Pastor and President

People who lived through the early 1990s in Malawi remember well the sense of elation and freedom that followed the vote at the 1993 Referendum in favour of multi-party democracy. One of my own memories from that time is of my colleague John Parratt, on a return visit to Zomba, leafing through the Bible to find the verse in Psalm 124 that says, “We have escaped like a bird from the hunter’s net; the net is torn and we have escaped.” The ancient text captured the prevailing feeling.

For old-stagers like me there has been a certain sense this week of re-living this experience with another vote and another dramatic change in the political landscape. A striking feature of the political change that occurred in the early 1990s was the role of the churches. People knew that change was needed but could not see where the agency would come from. In the event it proved to be the churches that had the moral and spiritual resources needed to challenge and replace the one-party system.

In 2020 once again at the centre of things is an interplay between church life and political life. This time it has occurred in the form of electing a pastor, Dr Lazarus Chakwera, to the Presidency. Malawians have been bitterly disappointed with the quality of their political leadership. Despite the democratic structures that have been in place since 1994 there has been a prevailing political culture that has resulted in a form of leadership that is all about rewarding and enriching the leaders and their cronies. Deeply disillusioned, Malawians have been looking for a different kind of leadership without knowing where it would come from.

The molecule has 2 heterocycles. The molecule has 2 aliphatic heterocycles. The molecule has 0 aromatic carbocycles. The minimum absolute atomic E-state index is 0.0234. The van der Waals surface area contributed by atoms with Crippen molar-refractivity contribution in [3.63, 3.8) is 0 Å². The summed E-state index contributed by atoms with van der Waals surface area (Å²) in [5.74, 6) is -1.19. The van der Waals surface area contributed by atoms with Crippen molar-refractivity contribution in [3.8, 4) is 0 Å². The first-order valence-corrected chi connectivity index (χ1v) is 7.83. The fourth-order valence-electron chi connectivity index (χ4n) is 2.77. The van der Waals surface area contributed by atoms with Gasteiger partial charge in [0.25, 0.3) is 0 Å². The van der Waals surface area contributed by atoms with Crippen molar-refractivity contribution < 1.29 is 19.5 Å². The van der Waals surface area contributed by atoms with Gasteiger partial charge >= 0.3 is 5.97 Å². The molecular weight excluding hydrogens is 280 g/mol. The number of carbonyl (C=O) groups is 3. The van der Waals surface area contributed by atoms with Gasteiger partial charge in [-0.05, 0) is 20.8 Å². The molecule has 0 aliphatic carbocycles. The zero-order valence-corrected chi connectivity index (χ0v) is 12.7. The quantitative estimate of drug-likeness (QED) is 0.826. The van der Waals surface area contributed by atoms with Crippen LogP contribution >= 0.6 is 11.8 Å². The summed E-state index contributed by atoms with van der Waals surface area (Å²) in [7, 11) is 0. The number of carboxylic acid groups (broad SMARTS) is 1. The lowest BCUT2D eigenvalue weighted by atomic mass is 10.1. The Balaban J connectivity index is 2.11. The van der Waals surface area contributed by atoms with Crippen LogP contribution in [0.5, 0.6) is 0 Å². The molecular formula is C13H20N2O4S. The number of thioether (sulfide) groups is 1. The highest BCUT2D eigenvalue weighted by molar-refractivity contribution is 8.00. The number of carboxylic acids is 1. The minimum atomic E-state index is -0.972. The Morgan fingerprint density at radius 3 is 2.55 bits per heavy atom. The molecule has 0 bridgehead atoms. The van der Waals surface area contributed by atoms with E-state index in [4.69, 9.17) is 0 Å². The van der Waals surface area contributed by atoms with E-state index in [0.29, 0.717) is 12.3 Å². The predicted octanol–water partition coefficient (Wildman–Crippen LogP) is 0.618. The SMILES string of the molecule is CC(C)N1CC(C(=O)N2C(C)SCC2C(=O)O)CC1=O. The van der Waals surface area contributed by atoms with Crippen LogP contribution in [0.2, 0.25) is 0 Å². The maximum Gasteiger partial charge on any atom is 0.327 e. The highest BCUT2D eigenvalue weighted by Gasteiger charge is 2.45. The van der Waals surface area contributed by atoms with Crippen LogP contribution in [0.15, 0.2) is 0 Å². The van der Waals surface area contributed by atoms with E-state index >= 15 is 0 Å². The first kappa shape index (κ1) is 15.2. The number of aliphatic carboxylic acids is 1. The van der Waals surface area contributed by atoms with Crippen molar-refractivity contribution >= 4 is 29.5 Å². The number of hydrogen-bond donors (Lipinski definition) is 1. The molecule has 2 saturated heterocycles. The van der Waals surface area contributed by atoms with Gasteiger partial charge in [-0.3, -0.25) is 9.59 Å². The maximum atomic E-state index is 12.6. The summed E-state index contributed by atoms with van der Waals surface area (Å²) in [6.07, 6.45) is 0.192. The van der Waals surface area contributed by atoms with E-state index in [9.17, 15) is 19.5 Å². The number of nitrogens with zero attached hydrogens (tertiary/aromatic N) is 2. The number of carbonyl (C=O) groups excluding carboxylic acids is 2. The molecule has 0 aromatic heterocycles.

Once again, in the event it has come from the life of the church. After leading his church, the Assemblies of God, for twenty-five years Lazarus Chakwera sensed that what he had learned about leadership in the church could be applied to the nation. Time and again he has talked of servant leadership – of the duty of political leaders to be driven by a sense of service to the people, rather than pursuing their own interests. The recent election demonstrated that this is what the people of Malawi are looking for.

Of course, it is one thing to promise and another to deliver. All too many political leaders have begun with inspiring rhetoric only to discover that power corrupts when they have got into office. Malawi needs political leadership that does not disappoint. The prayers of many are supporting Dr Chakwera as he takes up this challenge.

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